ICT Strategy4Development: Public-Private Partnerships—The Case of Egypt

ICT Strategy4Development: Public-Private Partnerships—The Case of Egypt

Nagla Rizk (The American University in Cairo, Egypt) and Sherif Kamel (The American University in Cairo, Egypt)
DOI: 10.4018/jsita.2012040105
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Abstract

In 2011, Egypt’s uprising was realized due to a large number of reasons, including the capitalization on information and communication technology (ICT) as an enabling platform. The experience in Egypt demonstrated the impact of ICT. However, its effect on societal transformation is not yet completed. A need exists to revisit the newly emerging role that ICT can play in the 21st century that goes beyond socioeconomic development and growth. ICT strategy development and implementation must cater to the different needs of the community while realizing universal access in terms of ICT literacy and its effective utilization for developmental purposes. Building the ICT infrastructure and infostructure in the development process must be coupled with concrete projects and initiatives that engage the society at large with its multiple stakeholders from public, private, government, and civil society organizations irrespective of their locations or background. This article describes the evolution of the ICT sector in Egypt with an emphasis on national ICT strategy development and deployment as an integral element of Egypt’s overall development process within the context of a an emerging economy and the various growing potentials ICT offers for its socioeconomic development.
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Introduction

Developing nations when addressing their future development plans, they need to develop a formula that integrates the changes and developments that are taking place globally and adapt a methodology that addresses their local changing needs while optimally allocating their limited resources to serve their business and socioeconomic development requirements. Moreover, in the case of policymakers, promoting information and communication technology (ICT) for development has taken center stage due to its impact on development and on democracy across different sectors with implications on governance, better management and transparency (Frasheri, 2002).

Within the context of ICT deployment in developing nations, it is worth noting that in the 1960s and 1970s the focus was more directed to the role played by the state. In the 1980s and 1990s; the attention was shifted to the role played by the private sector and ICT multinationals. In the early years of the 21st century, the attention was shifted to the role of non-governmental organizations (NGOs) and their vital involvement in diffusing ICT among different communities at urban and rural levels and especially underprivileged groups. Moreover, the role of the civil society was coupled with the growing attention being directed to corporate social responsibility (CSR) and the role of the community at large to integrate socially with the underprivileged segments in the community. The shifting role of ICT and the corresponding strategies have been consistently adapting to the dynamic changes taking place in global markets both developing and developed.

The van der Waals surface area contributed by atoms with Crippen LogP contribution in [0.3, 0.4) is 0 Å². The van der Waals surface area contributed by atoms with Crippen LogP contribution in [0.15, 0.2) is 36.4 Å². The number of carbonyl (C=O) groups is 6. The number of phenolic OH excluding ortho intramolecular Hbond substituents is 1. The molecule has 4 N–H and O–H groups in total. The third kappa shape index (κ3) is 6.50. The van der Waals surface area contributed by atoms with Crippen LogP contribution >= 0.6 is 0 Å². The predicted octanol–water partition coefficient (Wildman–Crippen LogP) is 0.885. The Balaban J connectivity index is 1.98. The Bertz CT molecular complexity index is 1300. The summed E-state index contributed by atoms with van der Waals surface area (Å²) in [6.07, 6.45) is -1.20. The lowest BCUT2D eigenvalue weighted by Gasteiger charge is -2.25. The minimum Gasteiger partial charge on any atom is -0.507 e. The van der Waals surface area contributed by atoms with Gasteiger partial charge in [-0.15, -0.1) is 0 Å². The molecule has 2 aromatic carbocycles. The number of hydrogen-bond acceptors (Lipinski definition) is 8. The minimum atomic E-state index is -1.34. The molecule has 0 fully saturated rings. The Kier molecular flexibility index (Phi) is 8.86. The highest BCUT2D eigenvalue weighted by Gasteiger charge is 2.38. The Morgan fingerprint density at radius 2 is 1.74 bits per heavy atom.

Developing nations should focus on various socioeconomic needs of the society and to the benefits that could be realized from the amalgamation of the experiences and resources of the state (government), private sector, public sector and the civil society through models of partnership and collaboration such as public-private partnership (PPP). In many cases, the national ICT strategy intends to deploy a multi stakeholders’ approach to improve social inequality, economic development and the quality of life of the citizens. The objective is usually to contribute to the long-term national development plans by capitalizing on the opportunities enabled through ICT. Alternatively, in developing strategies, nations look at competition, investment, innovation and ICT as part of an overall integrated solution that needs to be formulated for ICT to have an effective impact on business and socioeconomic development and growth (Kamel, 2009). In Egypt, the primary objective is to support national development plans while engaging all stakeholders including the government, the private sector and the civil society. ICT is perceived as an enabler for socioeconomic development and a tool that can transform the society.

ICT innovations are increasingly having important implications on business and socioeconomic development due to its role in introducing and diffusing the concepts of knowledge sharing, community development and equality. However, it is important to note that having an ICT infrastructure alone is not enough to solve all developmental problems; ICT should be looked at as a catalyst, a platform for development that needs the environmental and logistical setting to help the developmental process (Harris, 1998; Kransberg, 1991). The implications of ICT for development could be felt at the individual, organizational and societal levels. ICT advances have always changed the way human interact, learn, communicate, compete and strategize. While the basic needs of humankind have long been food, clothing and shelter, the time has come to add information to such invaluable list. Universal information access is becoming a primary need for everyone. Information and its technology platform is becoming an integral part of day-to-day lives around the world with implications on individuals, organizations and societies.

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